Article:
Lola And The Sea


Reviewed by: Jane Fae

Lola And The Sea
"Above all else, this is a film about parenting and the barriers that can be erected between parent and child." | Photo: AZ Movies

Lola and the Sea, eh? Trans girl at loggerheads with family. Mum dies. Father bars her from turning up at mum’s funeral. But girl still gets to dispose of ashes. Road trip with dad. Inevitable re-building of bridges and bonding over the final distribution.

Yeah. Something like that. It’s niche. But as tropes go, it has its place, this being the third, or maybe fourth film I have seen that follows this arc. It’s dark, at the outset: very dark, as it is pretty clear there is next to no love lost between Lola (Mya Bollaers) and disapproving dad, Philippe (Benoît Magimel). Lola throws a large solid object through the front window of Philippe’s shop: Philippe repays the favour by generally trying to cut Lola out of his life. Espesh for this last homeward bound with Lola’s mum.

Of course, circumstances are going to throw them together. First, they must drive off into the rain together. Then, saddled with each other’s company, the journey unfolds and as it does, naturally, the relationship aussi!

It’s rare enough as movie category for there to be few rules. Except, even across the few films of this class that I have seen, there are consistencies. Like a romcom, in which you just know that the end our protagonists are working toward is love and marriage. Or love and some variant on 'happy ever after' (And yes: even Thelma And Louise, albeit not romantically entwined, find a sort of fulfilment at the end!). In this sort of road movie, the end in sight is reconciliation.

Between Lola and dad: and dad and (deceased) mum, who, it appears, wasn’t always entirely honest with dad. And there are tropes and tropes within tropes. The big emotional strop at the start; the setting off in the middle of a storm; Lola storming off in the middle of the, er, storm, leading to some very pretty shots of drenched Lola, hair plastered to forehead, wandering through the rain. Bonding over mum’s iPlayer playlist…

Slight departure from norm, when a roadside stop leads Philippe and Lola to overnight at an open-all-hours pole-dancing club and brothel. There, “la patronne” (Els Deceukelier), displaying a fine smile and a heart of gold - is that not de rigueur for “madames” in this sort of story? - prods the warring pair a couple more steps down the road to their eventual reconciliation. Though this began, some hours earlier, when Philippe decided not to drive off and abandon Lola to her fate.

It’s a film about death and the loss of a parent; may, too, be more than a little about the trials and tribulations of transness (though maybe, thankfully, less about that than one might have expected a few years back).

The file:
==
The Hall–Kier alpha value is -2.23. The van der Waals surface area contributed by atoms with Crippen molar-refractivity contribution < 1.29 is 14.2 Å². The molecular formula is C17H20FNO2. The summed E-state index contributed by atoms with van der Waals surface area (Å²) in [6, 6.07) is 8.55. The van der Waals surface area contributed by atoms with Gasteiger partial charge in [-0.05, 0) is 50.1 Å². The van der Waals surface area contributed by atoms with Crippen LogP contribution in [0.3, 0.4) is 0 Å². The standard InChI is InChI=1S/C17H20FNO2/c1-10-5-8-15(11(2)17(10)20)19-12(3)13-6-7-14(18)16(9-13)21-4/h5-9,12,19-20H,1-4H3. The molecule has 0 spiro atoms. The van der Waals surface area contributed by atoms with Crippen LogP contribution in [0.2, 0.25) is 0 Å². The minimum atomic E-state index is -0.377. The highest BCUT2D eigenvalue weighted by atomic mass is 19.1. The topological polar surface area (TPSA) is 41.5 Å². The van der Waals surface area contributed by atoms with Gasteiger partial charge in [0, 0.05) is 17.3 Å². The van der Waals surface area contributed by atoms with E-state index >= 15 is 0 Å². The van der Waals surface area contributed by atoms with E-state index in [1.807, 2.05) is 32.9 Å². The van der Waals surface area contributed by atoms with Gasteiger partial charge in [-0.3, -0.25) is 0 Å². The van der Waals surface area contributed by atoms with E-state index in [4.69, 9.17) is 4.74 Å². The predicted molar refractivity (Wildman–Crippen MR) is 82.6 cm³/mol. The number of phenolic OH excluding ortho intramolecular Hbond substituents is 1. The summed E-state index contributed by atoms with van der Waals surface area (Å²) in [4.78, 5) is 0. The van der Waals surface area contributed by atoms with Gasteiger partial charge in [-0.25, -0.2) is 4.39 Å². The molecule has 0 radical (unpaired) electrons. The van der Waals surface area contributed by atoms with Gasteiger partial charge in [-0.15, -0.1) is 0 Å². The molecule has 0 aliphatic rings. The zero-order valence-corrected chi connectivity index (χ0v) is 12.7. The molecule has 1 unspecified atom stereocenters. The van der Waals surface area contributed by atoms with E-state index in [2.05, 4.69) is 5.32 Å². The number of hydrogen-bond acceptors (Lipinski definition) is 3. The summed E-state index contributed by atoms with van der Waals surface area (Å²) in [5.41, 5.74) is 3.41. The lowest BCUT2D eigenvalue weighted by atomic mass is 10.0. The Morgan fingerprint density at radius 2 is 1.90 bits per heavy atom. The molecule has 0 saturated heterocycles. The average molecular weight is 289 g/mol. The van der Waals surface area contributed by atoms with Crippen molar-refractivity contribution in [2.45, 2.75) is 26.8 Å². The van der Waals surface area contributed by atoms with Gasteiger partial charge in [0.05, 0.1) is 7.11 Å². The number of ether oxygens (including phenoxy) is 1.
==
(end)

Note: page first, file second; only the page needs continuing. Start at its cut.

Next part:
Above all else, though, this is a film about parenting and the barriers that can be erected between parent and child. Like a coral reef that starts small and then, coalescing and accruing a tiny bit each year, is all of a sudden so high that you can no longer see over the top to those on the other side. One day you are cut off from friends, family, and you cannot quite work out how you got there.

So in the end, we are back to mum’s childhood home. There is a big, but not unexpected reveal; a dramatic incident; posthumous intervention from mum; and Lola and Philippe are….reconciled? Parted forever? You’ll have to watch the film to find out. But given the genre…you can probably guess.

If i seem to mock, ever so lightly, it is because there is a sense here of troping by numbers. Director and writer Laurent Micheli has assembled all the right bits and put them together in pretty much the right order to orchestrate a minor sob-in and definite emotion-fest. I am not immune! Certainly my eyes pricked ever so slightly with tears at the final scene when Lola looks back and sees….No. I’m not saying!

The film is beautifully shot, with weather and scenery playing a large part in the on-screen action. Because the sea to which they are headed eventually, crossing Jacques Brel’s 'plat pays' - Belgium or perhaps the Netherlands - in the process, is the North Sea. Brrr!

But, the sea! The French title for this film is not Lola And The Sea, but Lola Vers La Mer, which I’d be tempted to translate as 'Seaward-bound', or 'Towards The Sea'. Except it is, too, an obvious wordplay. Because a French speaker - it is in French with English subtitles - would be as likely to hear 'Lola Vers La Mère', which is something else entirely: 'Lola Going Home To Mum', perhaps. Given the massive role the latter plays in the action - off-stage! - that feels entirely intentional.

This is not a great film. It is a good one. It is accessible to parents and children of all ages (espesh the teenage ones): and while transness is used as the jumping off point here for what follows this is not exactly a 'trans film'. Still, I suspect that many trans people will enjoy it.

Reviewed on: 21 Dec 2021
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Lola And The Sea packshot
A young trans woman hopes to reconcile with her estranged father as they share the journey to scatter her mother's ashes.

Director: Laurent Micheli

Writer: Laurent Micheli

Starring: Mya Bollaers, Benoît Magimel, Els Deceukelier

Year: 2019

Runtime: 90 minutes

Country: Belgium, France


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